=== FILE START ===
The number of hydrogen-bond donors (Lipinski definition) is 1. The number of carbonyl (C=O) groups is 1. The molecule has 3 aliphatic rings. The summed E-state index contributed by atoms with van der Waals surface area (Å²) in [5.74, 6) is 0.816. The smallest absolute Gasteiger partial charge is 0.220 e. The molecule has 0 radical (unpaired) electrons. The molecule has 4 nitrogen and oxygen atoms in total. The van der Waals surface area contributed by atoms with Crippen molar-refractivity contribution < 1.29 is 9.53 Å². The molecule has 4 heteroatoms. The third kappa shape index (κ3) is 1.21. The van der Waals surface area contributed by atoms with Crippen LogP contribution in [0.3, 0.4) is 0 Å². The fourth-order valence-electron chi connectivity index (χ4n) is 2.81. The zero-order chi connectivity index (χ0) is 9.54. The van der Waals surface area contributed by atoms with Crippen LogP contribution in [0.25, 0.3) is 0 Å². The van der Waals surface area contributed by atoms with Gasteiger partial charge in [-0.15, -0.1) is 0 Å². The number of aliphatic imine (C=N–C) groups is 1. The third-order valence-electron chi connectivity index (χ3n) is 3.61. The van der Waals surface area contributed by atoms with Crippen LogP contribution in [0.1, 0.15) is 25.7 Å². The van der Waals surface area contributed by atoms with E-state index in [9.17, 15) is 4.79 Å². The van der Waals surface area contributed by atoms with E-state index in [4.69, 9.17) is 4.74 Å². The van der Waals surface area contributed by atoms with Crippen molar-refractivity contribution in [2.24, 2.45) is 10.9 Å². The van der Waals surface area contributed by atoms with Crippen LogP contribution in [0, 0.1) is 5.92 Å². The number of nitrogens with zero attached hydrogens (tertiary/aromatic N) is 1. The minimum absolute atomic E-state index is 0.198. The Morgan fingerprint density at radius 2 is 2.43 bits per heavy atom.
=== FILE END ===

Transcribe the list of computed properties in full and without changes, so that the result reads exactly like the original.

The number of hydrogen-bond donors (Lipinski definition) is 1. The number of carbonyl (C=O) groups is 1. The molecule has 3 aliphatic rings. The summed E-state index contributed by atoms with van der Waals surface area (Å²) in [5.74, 6) is 0.816. The smallest absolute Gasteiger partial charge is 0.220 e. The molecule has 0 radical (unpaired) electrons. The molecule has 4 nitrogen and oxygen atoms in total. The van der Waals surface area contributed by atoms with Crippen molar-refractivity contribution < 1.29 is 9.53 Å². The molecule has 4 heteroatoms. The third kappa shape index (κ3) is 1.21. The van der Waals surface area contributed by atoms with Crippen LogP contribution in [0.3, 0.4) is 0 Å². The fourth-order valence-electron chi connectivity index (χ4n) is 2.81. The zero-order chi connectivity index (χ0) is 9.54. The van der Waals surface area contributed by atoms with Crippen LogP contribution in [0.25, 0.3) is 0 Å². The van der Waals surface area contributed by atoms with Gasteiger partial charge in [-0.15, -0.1) is 0 Å². The number of aliphatic imine (C=N–C) groups is 1. The third-order valence-electron chi connectivity index (χ3n) is 3.61. The van der Waals surface area contributed by atoms with Crippen LogP contribution in [0.1, 0.15) is 25.7 Å². The van der Waals surface area contributed by atoms with E-state index in [9.17, 15) is 4.79 Å². The van der Waals surface area contributed by atoms with E-state index in [4.69, 9.17) is 4.74 Å². The van der Waals surface area contributed by atoms with Crippen molar-refractivity contribution in [2.24, 2.45) is 10.9 Å². The van der Waals surface area contributed by atoms with Crippen LogP contribution in [0, 0.1) is 5.92 Å². The number of nitrogens with zero attached hydrogens (tertiary/aromatic N) is 1. The minimum absolute atomic E-state index is 0.198. The Morgan fingerprint density at radius 2 is 2.43 bits per heavy atom.